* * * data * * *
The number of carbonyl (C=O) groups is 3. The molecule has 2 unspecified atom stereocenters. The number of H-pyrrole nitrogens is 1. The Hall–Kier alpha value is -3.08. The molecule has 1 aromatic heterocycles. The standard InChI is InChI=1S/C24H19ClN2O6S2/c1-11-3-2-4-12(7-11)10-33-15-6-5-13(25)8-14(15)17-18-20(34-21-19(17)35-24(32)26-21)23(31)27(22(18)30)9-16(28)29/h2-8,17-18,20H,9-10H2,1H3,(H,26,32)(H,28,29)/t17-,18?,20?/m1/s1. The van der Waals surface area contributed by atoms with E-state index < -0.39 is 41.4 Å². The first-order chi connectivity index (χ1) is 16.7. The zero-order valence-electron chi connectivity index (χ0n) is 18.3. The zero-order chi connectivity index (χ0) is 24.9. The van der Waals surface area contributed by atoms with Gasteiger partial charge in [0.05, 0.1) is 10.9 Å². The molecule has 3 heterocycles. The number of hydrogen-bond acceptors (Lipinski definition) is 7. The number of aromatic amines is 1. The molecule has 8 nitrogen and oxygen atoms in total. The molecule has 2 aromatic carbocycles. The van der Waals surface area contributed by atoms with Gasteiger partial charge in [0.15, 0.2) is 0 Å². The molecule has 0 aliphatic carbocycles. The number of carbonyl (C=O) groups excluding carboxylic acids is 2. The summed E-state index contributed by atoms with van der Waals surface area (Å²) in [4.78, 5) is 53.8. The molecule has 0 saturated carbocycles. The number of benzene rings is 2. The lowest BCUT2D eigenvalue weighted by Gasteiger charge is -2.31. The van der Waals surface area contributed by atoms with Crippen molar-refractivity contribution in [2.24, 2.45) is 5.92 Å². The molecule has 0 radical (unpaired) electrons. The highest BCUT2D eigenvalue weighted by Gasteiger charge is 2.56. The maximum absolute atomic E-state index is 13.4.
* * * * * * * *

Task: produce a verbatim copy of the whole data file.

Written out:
The number of carbonyl (C=O) groups is 3. The molecule has 2 unspecified atom stereocenters. The number of H-pyrrole nitrogens is 1. The Hall–Kier alpha value is -3.08. The molecule has 1 aromatic heterocycles. The standard InChI is InChI=1S/C24H19ClN2O6S2/c1-11-3-2-4-12(7-11)10-33-15-6-5-13(25)8-14(15)17-18-20(34-21-19(17)35-24(32)26-21)23(31)27(22(18)30)9-16(28)29/h2-8,17-18,20H,9-10H2,1H3,(H,26,32)(H,28,29)/t17-,18?,20?/m1/s1. The van der Waals surface area contributed by atoms with E-state index < -0.39 is 41.4 Å². The first-order chi connectivity index (χ1) is 16.7. The zero-order valence-electron chi connectivity index (χ0n) is 18.3. The zero-order chi connectivity index (χ0) is 24.9. The van der Waals surface area contributed by atoms with Gasteiger partial charge in [0.05, 0.1) is 10.9 Å². The molecule has 3 heterocycles. The number of hydrogen-bond acceptors (Lipinski definition) is 7. The number of aromatic amines is 1. The molecule has 8 nitrogen and oxygen atoms in total. The molecule has 2 aromatic carbocycles. The van der Waals surface area contributed by atoms with Gasteiger partial charge in [0.15, 0.2) is 0 Å². The molecule has 0 aliphatic carbocycles. The number of carbonyl (C=O) groups excluding carboxylic acids is 2. The summed E-state index contributed by atoms with van der Waals surface area (Å²) in [4.78, 5) is 53.8. The molecule has 0 saturated carbocycles. The number of benzene rings is 2. The lowest BCUT2D eigenvalue weighted by Gasteiger charge is -2.31. The van der Waals surface area contributed by atoms with Crippen molar-refractivity contribution in [2.24, 2.45) is 5.92 Å². The molecule has 0 radical (unpaired) electrons. The highest BCUT2D eigenvalue weighted by Gasteiger charge is 2.56. The maximum absolute atomic E-state index is 13.4.